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Vol. LXV, No. 47
Wednesday, November 23, 2011
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Judge Rules Against PIACS Challenge To School Districts

Ellen Gilbert

An administrative law judge has ruled in favor of the three school districts challenged by the proposed Princeton International Academy Charter School (PIACS) for their alleged use of public funds to seek ways of blocking the school from opening.

“The issue upon which both PIACS and respondents base their motions for summary decision is whether the respondent boards of education may pay attorneys to oppose the establishment of a charter school,” wrote Administrative Law Judge Lisa James-Beavers in the case against the Princeton Regional Regional School Board (PRS), the Board of Education of South Brunswick Township, and the Board of Education of the West Windsor-Plainsboro Regional School District. “I am granting the respondents’ motion and denying that of PIACS,” Ms. James-Beavers continued. “Respondents have discretionary authority to perform all acts and do all things, consistent with law and the rules of state board, necessary for the lawful and proper conduct, equipment, and maintenance of the public schools of the district.”

The school boards were represented by David W. Carroll of Parker McCay; Thomas A. Abbate, of Decotiis, Fitzpatrick and Cole, represented PIACS.

“We are pleased with the judge’s clear decision and are confident that the Commissioner will fully endorse it,” said Princeton School District Superintendent Judy Wilson. The state Commissioner of Education has final authority on granting or rejecting charter school applications.

“We have consistently opposed the establishment of a new charter school because it will irreparably harm the finances of the district — possibly leading to higher taxes on residents and fewer educational opportunities for our students — by drawing outsized sums to educate a small group who would otherwise attend our excellent public schools at a far lower cost due to economies of scale,” said Board of Education President Rebecca Cox. Echoing Ms. Wilson’s sentiments, she noted that “We are pleased with the judge’s decision that the lawsuit was without merit and await the acting Commissioner of Education’s final decision to accept, amend or deny the judge’s ruling.”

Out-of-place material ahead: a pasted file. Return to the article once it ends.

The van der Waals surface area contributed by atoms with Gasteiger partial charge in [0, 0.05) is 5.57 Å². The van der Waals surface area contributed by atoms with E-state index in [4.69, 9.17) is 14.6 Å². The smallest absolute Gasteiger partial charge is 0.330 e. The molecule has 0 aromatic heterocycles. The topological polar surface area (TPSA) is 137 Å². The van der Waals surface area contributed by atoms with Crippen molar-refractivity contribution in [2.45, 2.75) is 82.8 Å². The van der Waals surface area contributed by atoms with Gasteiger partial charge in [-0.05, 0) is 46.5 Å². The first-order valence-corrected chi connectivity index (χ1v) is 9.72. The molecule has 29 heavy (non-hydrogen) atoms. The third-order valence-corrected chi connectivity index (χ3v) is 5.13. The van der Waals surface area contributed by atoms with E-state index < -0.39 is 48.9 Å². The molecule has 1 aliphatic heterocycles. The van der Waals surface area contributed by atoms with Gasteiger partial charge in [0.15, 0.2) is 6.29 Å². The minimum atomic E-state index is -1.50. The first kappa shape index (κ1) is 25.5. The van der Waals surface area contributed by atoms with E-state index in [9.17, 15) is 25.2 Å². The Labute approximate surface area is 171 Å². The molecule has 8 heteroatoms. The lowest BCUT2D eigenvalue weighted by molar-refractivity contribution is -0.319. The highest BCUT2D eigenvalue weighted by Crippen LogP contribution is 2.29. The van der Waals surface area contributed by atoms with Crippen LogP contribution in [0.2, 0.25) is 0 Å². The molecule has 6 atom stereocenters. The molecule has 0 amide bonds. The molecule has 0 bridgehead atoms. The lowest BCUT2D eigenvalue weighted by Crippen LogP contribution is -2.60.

Ms. Cox noted that under the case’s statement of facts, “PRS objected to the PIACS opening (application filed October 2009) before they were given fast-track approval by the Department of Education (DoE) on January 11, 2010. This was within the 60-day time frame permitted to us by the DoE.

“The speed of the approval was, in my opinion, a clear indication that the objections of the local districts were not given full and thorough consideration by the Department of Education,” continued Ms. Cox. “I point this out to clarify Mr. Block’s [PIACS spokesperson Parker Block] repeated assertion that the districts had not objected to their application before the South Brunswick zoning board meetings.”

In her decision, Ms. James-Beaver also noted that “Board members must be mindful that charter schools are public schools and should not refer to them as ‘quasi-private,‘ since they are not.”

“While PIACS was disappointed in today’s decision, we are confident in our position that the expenditure of over $100,000 in public funds to oppose a charter school approved by the Commissioner of Education is wrong and that our position will be vindicated on appeal,” said Mr. Abbate.

“We are determined to overcome this obstacle and open the school, which will benefit students from the Princeton Regional, West Windsor-Plainsboro Regional and South Brunswick School Districts,” he added. “As such, we are pressing forward with our plans, as the State has granted us permission to do.”

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